• Alex Holcombe
R is an interactive programming language for statistics. The syntax is very idiosyncratic, and not really in a good way. Try R for programmers for a description. However it may have menu-driven versions maybe available R commander we haven't tried that and another one is pmg GTK maybe here
In the lab we have the book Using R for Introductory Statistics. R_Statistics introduces you to R
Dani has posted some example code and graphs on his personal website.
Functions in R can only return one parameter.
Examining your data frame or object, let's say it's called datos
typeof(datos) #returns "list!" str(datos) #tells you it's a dataframe, number of observations, columns, etc head(datos) str(datos) summary(datos) #good for ggplot objects also
df$varWithExtraLevels = factor(df$varWithExtraLevels)
length(df) #number of columns of dataframe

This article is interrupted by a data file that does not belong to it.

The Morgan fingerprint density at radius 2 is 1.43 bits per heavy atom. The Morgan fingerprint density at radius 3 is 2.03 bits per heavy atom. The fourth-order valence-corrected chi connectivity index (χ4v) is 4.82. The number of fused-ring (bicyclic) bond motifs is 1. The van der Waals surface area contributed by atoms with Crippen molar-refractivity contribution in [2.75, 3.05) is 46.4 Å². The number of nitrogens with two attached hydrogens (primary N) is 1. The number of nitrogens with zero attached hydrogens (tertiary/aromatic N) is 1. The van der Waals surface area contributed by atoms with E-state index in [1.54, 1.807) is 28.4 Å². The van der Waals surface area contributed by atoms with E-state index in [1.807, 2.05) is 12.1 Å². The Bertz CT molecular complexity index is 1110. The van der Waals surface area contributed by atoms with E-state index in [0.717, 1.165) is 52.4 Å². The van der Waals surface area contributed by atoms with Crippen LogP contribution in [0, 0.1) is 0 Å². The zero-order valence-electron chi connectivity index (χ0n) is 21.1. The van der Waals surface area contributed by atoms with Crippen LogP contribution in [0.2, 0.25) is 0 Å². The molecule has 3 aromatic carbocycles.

names(df) #names of columns of dataframe
#Calling typeof() on a dataframe returns "list"
rm(objectToBeDeleted) rm(list = ls()) #Delete nearly everything in memory
expand.grid() to create dataframe with every combination of some factors
Check your counterbalancing in your results file. Make a contingency table,
Replace certain value with another
thr$thresh[ thr$task=='ident' ] = NA
Creating Graphs (usu. ggplot2)
how I Holcombe:fit psychometric functions and bootstrap
Debugging in R
How to examine and try things with a questionable variable within a function?
ee <<- resultsMeans #make global, violating all principles of good coding #DEBUG STOP
After an error, calling traceback() gives you the stack
doing ANOVAs etc
ANOVA with repeated measures walk-through
Anovas with repeated measures can be complicated in R.
We have some R books in the lab
Dealing with circular data
von Mises vs. wrapped Gaussian,
see Swindale, N. V. (1998). Orientation tuning curves: empirical description and estimation of parameters. Biol Cybern, 78(1), 45-56.